The audio sucks because I did it with the built-in microphone on my laptop.
Psalm 84 (MP3)
I liked this excerpt from pg. 107:
…I know how unpleasant it is to know what you want to do but not know how to do it.
I’ve been in that place again and again in my life whenever I’ve wanted to step out of what’s already been done and create something original, be it a work of art or a life that works for me. Recently, for example, I decided to create a line of greeting cards. Having done virtually no previous art projects since sixth grade when art disappeared from the public school curriculum, I thought my card creations would simply spring forth from my inspiration. I had great ideas, glorious ideas, for my cards. If only you could see them as they existed in my head! But I had no idea how little paper and scissors and glue know about what I have in mind. Or how stubborn and uncooperative they and all manner of matter can be.
When I sat down to execute my creative ideas, I was shocked at the quandaries I faced. To name just a few: Where do you find gold pinecones? How do you attach them to a card? Why does the glue stick everywhere except where you want it to? How do you keep it from showing through as streaks underneath the foil? Why does the glitter insist on falling off and why did I think that a pinecone of any size would fit inside an envelope? . . . and on and on and on. “Uh-oh! I didn’t think of that!” became my mantra.
If You Want to Write: A Book about Art, Independence and Spirit by Brenda Ueland.
I found this gem on a bookshelf at my cousin’s house. It is definitely worth reading and re-reading. I am half way through it, but I intend to read it many more times. Written in 1938.
It’s not just about writing, but about creativity and the attitude towards life that fosters creativity and even worship (as I interpret the book). It is chock full of truth and inspiration and recitable’s.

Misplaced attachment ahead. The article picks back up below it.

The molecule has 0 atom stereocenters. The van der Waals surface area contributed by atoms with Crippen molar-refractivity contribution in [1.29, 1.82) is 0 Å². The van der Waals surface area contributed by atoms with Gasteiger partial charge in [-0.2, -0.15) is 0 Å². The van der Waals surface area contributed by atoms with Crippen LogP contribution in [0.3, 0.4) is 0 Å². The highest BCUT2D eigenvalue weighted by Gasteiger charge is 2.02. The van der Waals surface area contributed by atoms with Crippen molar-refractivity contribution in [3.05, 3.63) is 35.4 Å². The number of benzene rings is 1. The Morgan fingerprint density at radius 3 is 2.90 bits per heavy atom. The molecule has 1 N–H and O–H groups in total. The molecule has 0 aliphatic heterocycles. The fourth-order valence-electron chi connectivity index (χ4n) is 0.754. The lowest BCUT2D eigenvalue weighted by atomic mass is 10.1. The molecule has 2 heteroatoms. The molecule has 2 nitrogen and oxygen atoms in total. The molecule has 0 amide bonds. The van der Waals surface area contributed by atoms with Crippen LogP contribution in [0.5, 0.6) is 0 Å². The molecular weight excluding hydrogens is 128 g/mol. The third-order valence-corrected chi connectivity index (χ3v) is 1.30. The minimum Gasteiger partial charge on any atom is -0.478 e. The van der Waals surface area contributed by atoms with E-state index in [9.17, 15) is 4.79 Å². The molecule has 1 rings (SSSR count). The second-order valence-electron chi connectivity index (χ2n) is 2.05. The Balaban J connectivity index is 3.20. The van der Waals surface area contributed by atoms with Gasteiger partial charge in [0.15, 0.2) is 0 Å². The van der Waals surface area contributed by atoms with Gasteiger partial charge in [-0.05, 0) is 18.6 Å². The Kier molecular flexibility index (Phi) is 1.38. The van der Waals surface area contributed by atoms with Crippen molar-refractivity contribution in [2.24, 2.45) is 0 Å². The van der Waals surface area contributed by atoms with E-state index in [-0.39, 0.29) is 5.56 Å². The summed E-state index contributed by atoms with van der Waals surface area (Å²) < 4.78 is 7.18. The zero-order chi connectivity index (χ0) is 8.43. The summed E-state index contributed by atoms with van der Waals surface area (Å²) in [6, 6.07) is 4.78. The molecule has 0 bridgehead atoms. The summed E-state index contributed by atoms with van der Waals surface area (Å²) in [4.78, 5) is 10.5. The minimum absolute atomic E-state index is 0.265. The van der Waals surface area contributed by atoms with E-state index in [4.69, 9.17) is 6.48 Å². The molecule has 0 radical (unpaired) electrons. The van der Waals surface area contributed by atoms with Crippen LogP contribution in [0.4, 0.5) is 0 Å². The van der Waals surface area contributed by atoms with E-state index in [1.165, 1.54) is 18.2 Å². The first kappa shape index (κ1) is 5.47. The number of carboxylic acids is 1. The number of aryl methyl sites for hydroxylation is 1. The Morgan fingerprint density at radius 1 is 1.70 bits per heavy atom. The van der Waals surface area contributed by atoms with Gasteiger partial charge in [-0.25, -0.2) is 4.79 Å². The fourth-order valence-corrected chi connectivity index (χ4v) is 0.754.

Here’s a nice one I shared with my writing team:
I learned that you should feel when writing, not like Lord Byron on a mountain top, but like a child stringing beads in kindergarten,–happy, absorbed and quietly putting one bead on after another.
If something doesn’t work, don’t keep trying it. Try something else.
As always, “feedback rather than failure”.
Use wide-range movements (wider than you might think at first). You need to overstep the bounds before you can know where the bounds are. Exaggeration is better than understatement; too much movement is better than too little movement.
Persist. Be willing to “start over”. You’ve had a lot of feedback, so it’s not really that you’re starting over. You’re making progress, trying new things, moving beyond things that don’t work. You’re adding to your repertoire of tricks. Be open to learning. You are changing and growing.
Related insights from Gadamer:
In the last analysis, is it not an illusion to think that we can separate play from seriousness and only admit it to segregated areas peripheral to real life, like our leisure time which comes to resemble a relic of lost freedom? Play and seriousness, the exuberance and superabundance of life, on the one hand, and the tense power of vital energy on the other, are profoundly interwoven. They interact with one another, and those who have looked deeply into human nature have recognized that our capacity for play is an expression of the highest seriousness. For we read in Nietzsche, “Mature manhood: that means to have found again the seriousness one had as a child–in play.” Nietzsche also knew the reverse of this as well, and celebrated the creative power of life–and of art–in the divine ease of play.